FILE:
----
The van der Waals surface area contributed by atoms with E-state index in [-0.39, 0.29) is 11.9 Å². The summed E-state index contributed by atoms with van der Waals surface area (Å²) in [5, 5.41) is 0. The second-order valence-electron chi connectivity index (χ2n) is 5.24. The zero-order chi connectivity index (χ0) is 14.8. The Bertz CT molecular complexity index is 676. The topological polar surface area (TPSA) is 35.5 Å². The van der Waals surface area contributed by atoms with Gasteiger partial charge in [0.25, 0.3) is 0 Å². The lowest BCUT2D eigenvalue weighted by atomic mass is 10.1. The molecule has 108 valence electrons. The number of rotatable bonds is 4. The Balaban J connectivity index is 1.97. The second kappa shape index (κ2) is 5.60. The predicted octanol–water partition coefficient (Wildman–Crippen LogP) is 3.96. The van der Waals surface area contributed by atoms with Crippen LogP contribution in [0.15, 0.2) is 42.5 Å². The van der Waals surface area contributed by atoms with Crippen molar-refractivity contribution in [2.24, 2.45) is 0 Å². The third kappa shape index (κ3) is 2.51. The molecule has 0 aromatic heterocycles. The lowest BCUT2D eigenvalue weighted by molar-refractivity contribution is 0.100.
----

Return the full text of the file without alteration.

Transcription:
The van der Waals surface area contributed by atoms with E-state index in [-0.39, 0.29) is 11.9 Å². The summed E-state index contributed by atoms with van der Waals surface area (Å²) in [5, 5.41) is 0. The second-order valence-electron chi connectivity index (χ2n) is 5.24. The zero-order chi connectivity index (χ0) is 14.8. The Bertz CT molecular complexity index is 676. The topological polar surface area (TPSA) is 35.5 Å². The van der Waals surface area contributed by atoms with Gasteiger partial charge in [0.25, 0.3) is 0 Å². The lowest BCUT2D eigenvalue weighted by atomic mass is 10.1. The molecule has 108 valence electrons. The number of rotatable bonds is 4. The Balaban J connectivity index is 1.97. The second kappa shape index (κ2) is 5.60. The predicted octanol–water partition coefficient (Wildman–Crippen LogP) is 3.96. The van der Waals surface area contributed by atoms with Crippen LogP contribution in [0.15, 0.2) is 42.5 Å². The van der Waals surface area contributed by atoms with Crippen molar-refractivity contribution in [2.24, 2.45) is 0 Å². The third kappa shape index (κ3) is 2.51. The molecule has 0 aromatic heterocycles. The lowest BCUT2D eigenvalue weighted by molar-refractivity contribution is 0.100.